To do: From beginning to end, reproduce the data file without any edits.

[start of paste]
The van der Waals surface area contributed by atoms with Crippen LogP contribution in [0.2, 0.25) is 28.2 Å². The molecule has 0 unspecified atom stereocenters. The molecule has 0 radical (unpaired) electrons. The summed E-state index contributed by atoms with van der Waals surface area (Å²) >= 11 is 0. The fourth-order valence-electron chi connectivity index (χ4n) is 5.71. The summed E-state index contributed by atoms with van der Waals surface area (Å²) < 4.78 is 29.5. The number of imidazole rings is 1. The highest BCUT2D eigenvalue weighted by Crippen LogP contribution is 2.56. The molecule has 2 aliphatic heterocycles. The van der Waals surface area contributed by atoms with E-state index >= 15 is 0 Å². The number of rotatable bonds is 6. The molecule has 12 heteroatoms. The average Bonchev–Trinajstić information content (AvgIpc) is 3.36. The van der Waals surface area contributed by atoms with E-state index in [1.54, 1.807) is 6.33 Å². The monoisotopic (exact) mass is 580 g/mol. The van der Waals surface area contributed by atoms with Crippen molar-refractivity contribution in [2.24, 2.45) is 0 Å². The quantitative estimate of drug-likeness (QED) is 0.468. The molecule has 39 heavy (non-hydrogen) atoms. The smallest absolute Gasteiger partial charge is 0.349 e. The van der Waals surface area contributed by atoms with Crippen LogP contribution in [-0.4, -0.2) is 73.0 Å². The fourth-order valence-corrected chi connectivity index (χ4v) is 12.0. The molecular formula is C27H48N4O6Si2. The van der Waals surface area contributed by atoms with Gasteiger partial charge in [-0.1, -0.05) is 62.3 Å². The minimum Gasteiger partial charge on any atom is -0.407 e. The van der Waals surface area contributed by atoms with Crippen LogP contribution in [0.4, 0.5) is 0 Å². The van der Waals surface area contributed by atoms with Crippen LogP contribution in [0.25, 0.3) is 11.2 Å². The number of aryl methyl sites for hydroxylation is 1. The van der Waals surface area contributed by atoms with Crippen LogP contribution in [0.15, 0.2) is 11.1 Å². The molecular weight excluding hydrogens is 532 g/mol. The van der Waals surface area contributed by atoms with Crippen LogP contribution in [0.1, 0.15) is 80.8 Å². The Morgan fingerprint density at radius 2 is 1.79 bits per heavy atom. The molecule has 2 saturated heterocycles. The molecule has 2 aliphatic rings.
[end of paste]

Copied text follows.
The van der Waals surface area contributed by atoms with Crippen LogP contribution in [0.2, 0.25) is 28.2 Å². The molecule has 0 unspecified atom stereocenters. The molecule has 0 radical (unpaired) electrons. The summed E-state index contributed by atoms with van der Waals surface area (Å²) >= 11 is 0. The fourth-order valence-electron chi connectivity index (χ4n) is 5.71. The summed E-state index contributed by atoms with van der Waals surface area (Å²) < 4.78 is 29.5. The number of imidazole rings is 1. The highest BCUT2D eigenvalue weighted by Crippen LogP contribution is 2.56. The molecule has 2 aliphatic heterocycles. The van der Waals surface area contributed by atoms with E-state index >= 15 is 0 Å². The number of rotatable bonds is 6. The molecule has 12 heteroatoms. The average Bonchev–Trinajstić information content (AvgIpc) is 3.36. The van der Waals surface area contributed by atoms with E-state index in [1.54, 1.807) is 6.33 Å². The monoisotopic (exact) mass is 580 g/mol. The van der Waals surface area contributed by atoms with Crippen molar-refractivity contribution in [2.24, 2.45) is 0 Å². The quantitative estimate of drug-likeness (QED) is 0.468. The molecule has 39 heavy (non-hydrogen) atoms. The smallest absolute Gasteiger partial charge is 0.349 e. The van der Waals surface area contributed by atoms with Crippen LogP contribution in [-0.4, -0.2) is 73.0 Å². The fourth-order valence-corrected chi connectivity index (χ4v) is 12.0. The molecular formula is C27H48N4O6Si2. The van der Waals surface area contributed by atoms with Gasteiger partial charge in [-0.1, -0.05) is 62.3 Å². The minimum Gasteiger partial charge on any atom is -0.407 e. The van der Waals surface area contributed by atoms with Crippen LogP contribution in [0.4, 0.5) is 0 Å². The van der Waals surface area contributed by atoms with Crippen LogP contribution in [0.25, 0.3) is 11.2 Å². The number of aryl methyl sites for hydroxylation is 1. The van der Waals surface area contributed by atoms with Crippen LogP contribution in [0.15, 0.2) is 11.1 Å². The molecular weight excluding hydrogens is 532 g/mol. The van der Waals surface area contributed by atoms with Crippen LogP contribution in [0.1, 0.15) is 80.8 Å². The Morgan fingerprint density at radius 2 is 1.79 bits per heavy atom. The molecule has 2 saturated heterocycles. The molecule has 2 aliphatic rings.